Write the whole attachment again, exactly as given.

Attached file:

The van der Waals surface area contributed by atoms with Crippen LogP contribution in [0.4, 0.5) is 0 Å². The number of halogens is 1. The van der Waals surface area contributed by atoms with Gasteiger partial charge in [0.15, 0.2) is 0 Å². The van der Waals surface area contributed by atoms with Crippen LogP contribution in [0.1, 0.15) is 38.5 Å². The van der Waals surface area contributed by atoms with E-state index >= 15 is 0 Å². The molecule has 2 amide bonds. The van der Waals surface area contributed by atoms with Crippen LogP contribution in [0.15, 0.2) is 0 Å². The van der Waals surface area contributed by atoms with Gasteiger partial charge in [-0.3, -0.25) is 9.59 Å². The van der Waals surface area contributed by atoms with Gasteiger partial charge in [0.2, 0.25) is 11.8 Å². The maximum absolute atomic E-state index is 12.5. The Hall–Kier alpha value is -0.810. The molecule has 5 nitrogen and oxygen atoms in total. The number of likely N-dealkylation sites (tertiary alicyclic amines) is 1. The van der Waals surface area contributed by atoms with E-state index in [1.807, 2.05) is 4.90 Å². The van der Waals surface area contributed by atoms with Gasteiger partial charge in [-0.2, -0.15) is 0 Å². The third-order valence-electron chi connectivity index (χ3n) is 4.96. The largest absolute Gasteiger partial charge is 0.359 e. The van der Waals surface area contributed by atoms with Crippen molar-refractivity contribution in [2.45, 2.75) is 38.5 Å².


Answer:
The van der Waals surface area contributed by atoms with Crippen LogP contribution in [0.4, 0.5) is 0 Å². The number of halogens is 1. The van der Waals surface area contributed by atoms with Gasteiger partial charge in [0.15, 0.2) is 0 Å². The van der Waals surface area contributed by atoms with Crippen LogP contribution in [0.1, 0.15) is 38.5 Å². The van der Waals surface area contributed by atoms with E-state index >= 15 is 0 Å². The molecule has 2 amide bonds. The van der Waals surface area contributed by atoms with Crippen LogP contribution in [0.15, 0.2) is 0 Å². The van der Waals surface area contributed by atoms with Gasteiger partial charge in [-0.3, -0.25) is 9.59 Å². The van der Waals surface area contributed by atoms with Gasteiger partial charge in [0.2, 0.25) is 11.8 Å². The maximum absolute atomic E-state index is 12.5. The Hall–Kier alpha value is -0.810. The molecule has 5 nitrogen and oxygen atoms in total. The number of likely N-dealkylation sites (tertiary alicyclic amines) is 1. The van der Waals surface area contributed by atoms with E-state index in [1.807, 2.05) is 4.90 Å². The van der Waals surface area contributed by atoms with Gasteiger partial charge in [-0.2, -0.15) is 0 Å². The third-order valence-electron chi connectivity index (χ3n) is 4.96. The largest absolute Gasteiger partial charge is 0.359 e. The van der Waals surface area contributed by atoms with Crippen molar-refractivity contribution in [2.45, 2.75) is 38.5 Å².